I am now a member of something called Environment California, having been persuaded to sign up on a Sebastopol sidewalk by a pretty young Japanese-American. I explained that committing to a regular monthly payment would not be appropriate, given that I live in New Zealand, but made a once-only donation of $15, explaining that my Kiwi dollars didn't buy a whole lot of her American dollars.
We had, she said, to find a way of curbing greenhouse gas emissions in California. Well, I said, you could start with these, pointing to the line of SUVs waiting at the lights a few metres away. Yes, she said.
Honestly, the SUV thing here does my head in. I stood waiting to cross the road yesterday while a stream of single-occupant vehicles the size of small houses trundled past. Behind me there was an entire car sales yard of similarly-sized vehicles. Want independence from Middle East oil? Drive cars, not personal trucks. That'll help.
Gnat points out that IBM's RSS-for-the-whole-Internet thing is actually available for public use (registration required). As the IBM guys advised, be careful what you ask for. There's a lot out there.
This story from the Herald, about copyright interests reaching new heights of privacy abuse seems to be missing a few key facts. What is this software they're using to track personal searches? Does it really work like the story says? And who the hell do these people think they are?
I see National's Bob Clarkson is proving that elevation to Parliament hasn't elevated his mind any: declaring that Muslim women oughtn't wear burqas or even scarves because " how do we know there's not a crook with a gun hiding under a burqa? Who's under that gown?" He generously grants that he's got nothing against "homosexuals and lesbians as long as they're doing it in their own house, but if you try to ram it down my throat, look out." I think there are words for throaty sexual practices, but they're not for polite company. And a man who behaves the way Clarkson does around women has a bit of a nerve saying that, don't you think? National's gay MP (well, the out one) Chris Finlayson says he agrees with everything Clarkson says. I think if Finlayson cringed any further he'd implode.
Gleefully pedantic PA reader Alistair Windsor, of the Maths department of the University of Texas took issue with yesterday's post: " Your description of passing through Immigration in the US is obviously a thinly veiled tissue of lies. The threat level orange notices are not photocopied A4 they are photocopied Letter sized paper. This is a ludicrous 8.5"x11" size paper that is a standard in the US and nowhere else in the world."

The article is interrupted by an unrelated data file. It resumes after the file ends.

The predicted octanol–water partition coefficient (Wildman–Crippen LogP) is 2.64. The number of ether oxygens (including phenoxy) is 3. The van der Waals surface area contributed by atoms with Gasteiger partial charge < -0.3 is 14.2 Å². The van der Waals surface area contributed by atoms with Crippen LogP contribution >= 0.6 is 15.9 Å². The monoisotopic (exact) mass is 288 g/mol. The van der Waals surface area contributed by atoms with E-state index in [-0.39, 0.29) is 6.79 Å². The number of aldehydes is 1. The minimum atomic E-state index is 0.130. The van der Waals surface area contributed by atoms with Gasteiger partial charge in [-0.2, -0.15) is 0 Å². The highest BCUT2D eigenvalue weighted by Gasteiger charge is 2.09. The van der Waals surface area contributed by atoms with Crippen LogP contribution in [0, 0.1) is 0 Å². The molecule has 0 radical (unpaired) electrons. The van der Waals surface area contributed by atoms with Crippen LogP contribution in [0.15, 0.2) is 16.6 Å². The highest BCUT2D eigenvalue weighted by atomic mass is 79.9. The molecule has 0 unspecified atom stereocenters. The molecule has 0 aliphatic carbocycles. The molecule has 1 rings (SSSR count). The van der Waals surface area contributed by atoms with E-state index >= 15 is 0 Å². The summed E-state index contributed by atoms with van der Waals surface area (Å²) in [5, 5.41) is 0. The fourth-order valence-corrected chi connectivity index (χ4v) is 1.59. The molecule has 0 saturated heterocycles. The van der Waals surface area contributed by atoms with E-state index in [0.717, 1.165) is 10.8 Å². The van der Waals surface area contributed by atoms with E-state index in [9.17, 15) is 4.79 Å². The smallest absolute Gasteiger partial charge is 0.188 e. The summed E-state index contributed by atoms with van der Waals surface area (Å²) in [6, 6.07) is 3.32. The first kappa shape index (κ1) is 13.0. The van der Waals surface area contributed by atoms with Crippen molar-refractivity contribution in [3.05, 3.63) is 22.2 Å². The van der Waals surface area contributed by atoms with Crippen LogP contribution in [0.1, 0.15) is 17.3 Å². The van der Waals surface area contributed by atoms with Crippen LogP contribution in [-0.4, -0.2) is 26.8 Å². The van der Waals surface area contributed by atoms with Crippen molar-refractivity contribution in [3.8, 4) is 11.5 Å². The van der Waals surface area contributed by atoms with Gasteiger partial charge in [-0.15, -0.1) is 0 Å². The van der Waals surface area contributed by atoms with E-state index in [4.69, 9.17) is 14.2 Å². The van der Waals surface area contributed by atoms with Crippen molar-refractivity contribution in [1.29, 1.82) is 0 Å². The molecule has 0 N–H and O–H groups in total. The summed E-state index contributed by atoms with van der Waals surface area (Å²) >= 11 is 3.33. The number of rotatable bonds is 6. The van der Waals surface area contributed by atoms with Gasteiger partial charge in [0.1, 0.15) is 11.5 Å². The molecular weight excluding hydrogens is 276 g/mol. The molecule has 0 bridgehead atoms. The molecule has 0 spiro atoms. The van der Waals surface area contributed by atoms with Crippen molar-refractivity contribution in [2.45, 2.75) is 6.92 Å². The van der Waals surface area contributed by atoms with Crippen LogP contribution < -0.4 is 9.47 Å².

Mathematicians, eh? Gotta love 'em.
More on coffee: Tony Peguero points out that I am not the only one to be put in mind of pure, unadulterated evil by the experience of a pod coffee machine. Very funny link indeed. And Melissa offered a Starbucks survival tip: "After a year or two living in Boston I realized that if you ask for a small latte with two shots of espresso and no 'foam' (the word froth doesn't seem to work in America) you get something that resembles a flat white, and doesn't taste like thin milk that they passed coffee fumes though. Hope this helps."
Things to like about Sebastopol: an awesome wholefoods store that stocks (alongside a lot of yummy food) cherry fruit extract, a demonstrably effective gout remedy that you can't get in New Zealand. Not cheap, but I'm not quibbling. Things to be amused by: a veterinary centre that offers homeopathy, acupuncture and herbal treatment. Things to be exasperated by: can no one in this town sell me a pair of cheap sunglasses?
Just waiting for a pick-up to go the O'Reilly campus for pre-Foo fun and looking at the final guest list. OMG. Larry Page, Bill Joy, Jeff Bezos, Mitch Kapor, former CTOs of Nasa and the US Defense Department, more serious-assed hackers (software, hardware, genetics) than you can shake a stick at … oh, and me. Some guy from New Zealand. Represent.